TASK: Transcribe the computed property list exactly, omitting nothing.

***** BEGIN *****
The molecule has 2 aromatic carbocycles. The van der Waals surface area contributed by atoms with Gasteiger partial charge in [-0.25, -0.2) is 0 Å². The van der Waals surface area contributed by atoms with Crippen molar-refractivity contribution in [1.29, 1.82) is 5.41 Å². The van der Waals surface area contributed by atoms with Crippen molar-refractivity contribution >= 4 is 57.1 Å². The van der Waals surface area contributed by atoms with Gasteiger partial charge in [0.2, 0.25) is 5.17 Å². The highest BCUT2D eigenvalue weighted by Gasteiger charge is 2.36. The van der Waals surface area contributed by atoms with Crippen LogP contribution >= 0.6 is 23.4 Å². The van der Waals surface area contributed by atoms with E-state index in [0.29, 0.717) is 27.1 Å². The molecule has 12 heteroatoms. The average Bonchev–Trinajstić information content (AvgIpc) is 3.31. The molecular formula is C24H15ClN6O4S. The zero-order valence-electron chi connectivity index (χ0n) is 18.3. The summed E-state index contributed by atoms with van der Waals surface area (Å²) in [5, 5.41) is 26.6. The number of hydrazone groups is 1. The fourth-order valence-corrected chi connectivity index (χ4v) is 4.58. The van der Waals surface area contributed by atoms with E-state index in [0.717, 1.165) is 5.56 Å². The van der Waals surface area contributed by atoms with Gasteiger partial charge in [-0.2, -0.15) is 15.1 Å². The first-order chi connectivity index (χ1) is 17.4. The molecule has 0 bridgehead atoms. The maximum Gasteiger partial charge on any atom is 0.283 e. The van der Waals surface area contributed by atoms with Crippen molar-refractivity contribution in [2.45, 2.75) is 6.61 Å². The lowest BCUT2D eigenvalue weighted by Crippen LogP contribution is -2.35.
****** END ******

The molecule has 2 aromatic carbocycles. The van der Waals surface area contributed by atoms with Gasteiger partial charge in [-0.25, -0.2) is 0 Å². The van der Waals surface area contributed by atoms with Crippen molar-refractivity contribution in [1.29, 1.82) is 5.41 Å². The van der Waals surface area contributed by atoms with Crippen molar-refractivity contribution >= 4 is 57.1 Å². The van der Waals surface area contributed by atoms with Gasteiger partial charge in [0.2, 0.25) is 5.17 Å². The highest BCUT2D eigenvalue weighted by Gasteiger charge is 2.36. The van der Waals surface area contributed by atoms with Crippen LogP contribution >= 0.6 is 23.4 Å². The van der Waals surface area contributed by atoms with E-state index in [0.29, 0.717) is 27.1 Å². The molecule has 12 heteroatoms. The average Bonchev–Trinajstić information content (AvgIpc) is 3.31. The molecular formula is C24H15ClN6O4S. The zero-order valence-electron chi connectivity index (χ0n) is 18.3. The summed E-state index contributed by atoms with van der Waals surface area (Å²) in [5, 5.41) is 26.6. The number of hydrazone groups is 1. The fourth-order valence-corrected chi connectivity index (χ4v) is 4.58. The van der Waals surface area contributed by atoms with E-state index in [0.717, 1.165) is 5.56 Å². The van der Waals surface area contributed by atoms with Gasteiger partial charge in [-0.2, -0.15) is 15.1 Å². The first-order chi connectivity index (χ1) is 17.4. The molecule has 0 bridgehead atoms. The maximum Gasteiger partial charge on any atom is 0.283 e. The van der Waals surface area contributed by atoms with Crippen molar-refractivity contribution in [2.45, 2.75) is 6.61 Å². The lowest BCUT2D eigenvalue weighted by Crippen LogP contribution is -2.35.